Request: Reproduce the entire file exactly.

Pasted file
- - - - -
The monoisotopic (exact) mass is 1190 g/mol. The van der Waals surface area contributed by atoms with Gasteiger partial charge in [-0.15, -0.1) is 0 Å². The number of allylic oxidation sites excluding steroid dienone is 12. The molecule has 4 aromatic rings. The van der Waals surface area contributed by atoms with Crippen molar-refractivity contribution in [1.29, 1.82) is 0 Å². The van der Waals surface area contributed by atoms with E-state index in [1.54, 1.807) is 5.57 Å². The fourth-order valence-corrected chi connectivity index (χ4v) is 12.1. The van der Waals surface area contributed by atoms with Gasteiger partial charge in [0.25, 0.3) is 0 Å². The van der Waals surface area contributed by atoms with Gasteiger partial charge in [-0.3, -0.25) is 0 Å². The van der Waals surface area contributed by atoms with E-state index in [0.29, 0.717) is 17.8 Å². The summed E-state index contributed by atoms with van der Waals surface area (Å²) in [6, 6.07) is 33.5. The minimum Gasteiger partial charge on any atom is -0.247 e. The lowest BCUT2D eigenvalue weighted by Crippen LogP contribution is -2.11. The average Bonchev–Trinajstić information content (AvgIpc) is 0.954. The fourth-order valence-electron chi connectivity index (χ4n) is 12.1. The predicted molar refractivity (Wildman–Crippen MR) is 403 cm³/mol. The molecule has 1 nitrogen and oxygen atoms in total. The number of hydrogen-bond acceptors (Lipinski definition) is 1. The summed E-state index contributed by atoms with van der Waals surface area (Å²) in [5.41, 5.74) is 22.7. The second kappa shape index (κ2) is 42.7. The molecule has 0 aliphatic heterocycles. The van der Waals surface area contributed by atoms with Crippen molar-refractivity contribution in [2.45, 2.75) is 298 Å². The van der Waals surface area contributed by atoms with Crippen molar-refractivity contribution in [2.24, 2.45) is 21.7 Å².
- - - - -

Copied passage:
The monoisotopic (exact) mass is 1190 g/mol. The van der Waals surface area contributed by atoms with Gasteiger partial charge in [-0.15, -0.1) is 0 Å². The number of allylic oxidation sites excluding steroid dienone is 12. The molecule has 4 aromatic rings. The van der Waals surface area contributed by atoms with Crippen molar-refractivity contribution in [1.29, 1.82) is 0 Å². The van der Waals surface area contributed by atoms with E-state index in [1.54, 1.807) is 5.57 Å². The fourth-order valence-corrected chi connectivity index (χ4v) is 12.1. The van der Waals surface area contributed by atoms with Gasteiger partial charge in [0.25, 0.3) is 0 Å². The van der Waals surface area contributed by atoms with Gasteiger partial charge in [-0.3, -0.25) is 0 Å². The van der Waals surface area contributed by atoms with E-state index in [0.29, 0.717) is 17.8 Å². The summed E-state index contributed by atoms with van der Waals surface area (Å²) in [6, 6.07) is 33.5. The minimum Gasteiger partial charge on any atom is -0.247 e. The lowest BCUT2D eigenvalue weighted by Crippen LogP contribution is -2.11. The average Bonchev–Trinajstić information content (AvgIpc) is 0.954. The fourth-order valence-electron chi connectivity index (χ4n) is 12.1. The predicted molar refractivity (Wildman–Crippen MR) is 403 cm³/mol. The molecule has 1 nitrogen and oxygen atoms in total. The number of hydrogen-bond acceptors (Lipinski definition) is 1. The summed E-state index contributed by atoms with van der Waals surface area (Å²) in [5.41, 5.74) is 22.7. The second kappa shape index (κ2) is 42.7. The molecule has 0 aliphatic heterocycles. The van der Waals surface area contributed by atoms with Crippen molar-refractivity contribution in [2.45, 2.75) is 298 Å². The van der Waals surface area contributed by atoms with Crippen molar-refractivity contribution in [2.24, 2.45) is 21.7 Å².